One of the most significant challenges parents face is when to step in financially to help their adult children. The fundamental question is whether such help would lead to greater independence, self-sufficiency, or dependence on parents. More factors contribute to the need for financial assistance today than twenty or thirty years ago. These include the cost of post-secondary education and the burden of school loans. The average federal loan debt has more than doubled since 2007, from $18,233 in 2007 to $37,575 at the end of 2022. Beyond this, the cost of housing, whether apartment living or ownership, has become prohibitive for young adults. According to U.S. Census Bureau, Renters spent 30% of their income on housing, including 23% who spent 50% in this way. Combine these costs with the increase in inflation and the challenge for young people is daunting. Given these challenges, there is no surprise that 52% of young adults from 18-29 were living with one or both parents in 2020, according to a PEW study. Parents, ask yourselves three questions: Why, when, and how should I financially step in to help my young adult?
Why to Step In
The answer to this question relates to both the parents’ capacity to step in and the needs of the young adult. Many parents don’t have the means to step in or are entering the retirement period and don’t want to diminish their savings and put their retirement at risk. For parents who can fund young adults, doing so may not be the right choice. Does the young adult have a “need” like those listed below or a want – “a new car.” Just because you can fund doesn’t mean you should. Most parents have had to struggle at times to make ends meet, and as a result, they are stronger and more confident about their ability to face financial crises. Do we want to rob our children of this life experience? It’s okay to say “no.” At the same time, we don’t want our adult children to suffer financially or otherwise because of mistakes made or no fault of their own. Parents need to consider the impact of subsidizing the young adult on the relationship as a whole. Are they asking for help? Will they feel uncomfortable if help given? Will this lead to them becoming more financially independent and self-sufficient or greater dependency?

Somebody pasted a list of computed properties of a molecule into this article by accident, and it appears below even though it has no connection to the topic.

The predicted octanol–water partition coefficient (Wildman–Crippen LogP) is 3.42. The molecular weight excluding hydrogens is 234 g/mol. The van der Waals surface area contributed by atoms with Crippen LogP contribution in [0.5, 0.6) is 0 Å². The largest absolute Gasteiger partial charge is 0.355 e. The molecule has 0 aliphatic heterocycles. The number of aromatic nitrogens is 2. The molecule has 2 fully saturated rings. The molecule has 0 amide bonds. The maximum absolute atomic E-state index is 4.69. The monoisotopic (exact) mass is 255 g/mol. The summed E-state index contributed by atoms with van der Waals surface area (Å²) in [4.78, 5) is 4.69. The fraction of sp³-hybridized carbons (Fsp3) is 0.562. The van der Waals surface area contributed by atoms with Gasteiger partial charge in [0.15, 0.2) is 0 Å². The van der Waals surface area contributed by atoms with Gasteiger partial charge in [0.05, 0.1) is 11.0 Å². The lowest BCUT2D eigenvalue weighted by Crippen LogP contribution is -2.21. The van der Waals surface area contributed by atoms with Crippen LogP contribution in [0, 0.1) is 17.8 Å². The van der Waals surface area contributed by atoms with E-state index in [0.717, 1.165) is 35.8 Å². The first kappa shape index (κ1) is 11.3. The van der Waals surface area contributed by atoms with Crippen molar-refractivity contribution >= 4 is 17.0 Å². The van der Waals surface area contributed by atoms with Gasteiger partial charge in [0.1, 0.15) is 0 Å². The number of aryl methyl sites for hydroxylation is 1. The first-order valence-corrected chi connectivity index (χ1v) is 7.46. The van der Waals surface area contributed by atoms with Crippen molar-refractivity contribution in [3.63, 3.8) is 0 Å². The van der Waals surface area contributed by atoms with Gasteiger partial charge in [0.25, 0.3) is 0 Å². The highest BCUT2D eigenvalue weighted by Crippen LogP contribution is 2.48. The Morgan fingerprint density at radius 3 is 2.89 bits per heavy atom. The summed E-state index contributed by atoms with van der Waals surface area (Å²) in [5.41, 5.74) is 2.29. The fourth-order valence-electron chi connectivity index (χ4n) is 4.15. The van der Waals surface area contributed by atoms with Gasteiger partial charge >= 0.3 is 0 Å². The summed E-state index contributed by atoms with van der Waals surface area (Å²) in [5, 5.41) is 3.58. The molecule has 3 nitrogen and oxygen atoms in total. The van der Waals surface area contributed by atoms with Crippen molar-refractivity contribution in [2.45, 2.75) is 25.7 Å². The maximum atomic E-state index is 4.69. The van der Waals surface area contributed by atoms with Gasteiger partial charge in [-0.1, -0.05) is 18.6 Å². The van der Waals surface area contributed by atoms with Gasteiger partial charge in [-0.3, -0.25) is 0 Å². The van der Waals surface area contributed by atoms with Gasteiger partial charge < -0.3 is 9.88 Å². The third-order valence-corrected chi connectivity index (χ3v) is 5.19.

When to Step In
Some of the common and reasonable ways parents can financially help young adults are as follows:
- Help with wedding costs.
- Help with a down payment on a house.
- Help with the purchase of a car needed to get to work.
- Initial help to get into an apartment if that is what is needed for them to move toward independence – security deposit, several months’ rent, etc.
- Help with daycare costs or provide daycare a few days week if able.
- Help with insurance costs – medical and auto where lack thereof could lead to catastrophic outcomes.
- Contribution to a 529 plan for grandchildren.
- Help with unusual or excessive medical bills, disability costs, significant medical deductibles or surgery copays, or treatment costs for debilitating conditions or accidents. Help with in vetro fertilization expenses.